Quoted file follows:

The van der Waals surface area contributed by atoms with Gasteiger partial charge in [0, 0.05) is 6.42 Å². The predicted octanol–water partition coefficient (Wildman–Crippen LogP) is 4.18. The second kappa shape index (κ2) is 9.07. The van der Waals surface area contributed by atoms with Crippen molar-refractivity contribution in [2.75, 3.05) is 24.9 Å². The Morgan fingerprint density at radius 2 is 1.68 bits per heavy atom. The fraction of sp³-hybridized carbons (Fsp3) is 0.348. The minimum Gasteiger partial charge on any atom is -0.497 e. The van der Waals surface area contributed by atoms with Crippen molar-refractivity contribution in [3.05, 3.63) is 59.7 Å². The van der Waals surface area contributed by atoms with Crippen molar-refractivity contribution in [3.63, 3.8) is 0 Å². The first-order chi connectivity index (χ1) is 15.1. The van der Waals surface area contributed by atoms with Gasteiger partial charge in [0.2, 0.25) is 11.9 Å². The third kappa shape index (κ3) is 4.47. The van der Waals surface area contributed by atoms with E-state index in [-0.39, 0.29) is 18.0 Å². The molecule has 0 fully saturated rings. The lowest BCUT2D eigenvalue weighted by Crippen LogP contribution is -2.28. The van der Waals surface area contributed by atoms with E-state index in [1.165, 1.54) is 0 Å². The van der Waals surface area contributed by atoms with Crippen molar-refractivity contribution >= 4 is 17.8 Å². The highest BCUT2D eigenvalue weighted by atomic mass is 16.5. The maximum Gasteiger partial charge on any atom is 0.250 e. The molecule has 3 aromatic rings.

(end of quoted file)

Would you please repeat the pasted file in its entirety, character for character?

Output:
The van der Waals surface area contributed by atoms with Gasteiger partial charge in [0, 0.05) is 6.42 Å². The predicted octanol–water partition coefficient (Wildman–Crippen LogP) is 4.18. The second kappa shape index (κ2) is 9.07. The van der Waals surface area contributed by atoms with Crippen molar-refractivity contribution in [2.75, 3.05) is 24.9 Å². The Morgan fingerprint density at radius 2 is 1.68 bits per heavy atom. The fraction of sp³-hybridized carbons (Fsp3) is 0.348. The minimum Gasteiger partial charge on any atom is -0.497 e. The van der Waals surface area contributed by atoms with Crippen molar-refractivity contribution in [3.05, 3.63) is 59.7 Å². The van der Waals surface area contributed by atoms with Crippen molar-refractivity contribution in [3.63, 3.8) is 0 Å². The first-order chi connectivity index (χ1) is 15.1. The van der Waals surface area contributed by atoms with Gasteiger partial charge in [0.2, 0.25) is 11.9 Å². The third kappa shape index (κ3) is 4.47. The van der Waals surface area contributed by atoms with E-state index in [-0.39, 0.29) is 18.0 Å². The molecule has 0 fully saturated rings. The lowest BCUT2D eigenvalue weighted by Crippen LogP contribution is -2.28. The van der Waals surface area contributed by atoms with E-state index in [1.165, 1.54) is 0 Å². The van der Waals surface area contributed by atoms with Crippen molar-refractivity contribution >= 4 is 17.8 Å². The highest BCUT2D eigenvalue weighted by atomic mass is 16.5. The maximum Gasteiger partial charge on any atom is 0.250 e. The molecule has 3 aromatic rings.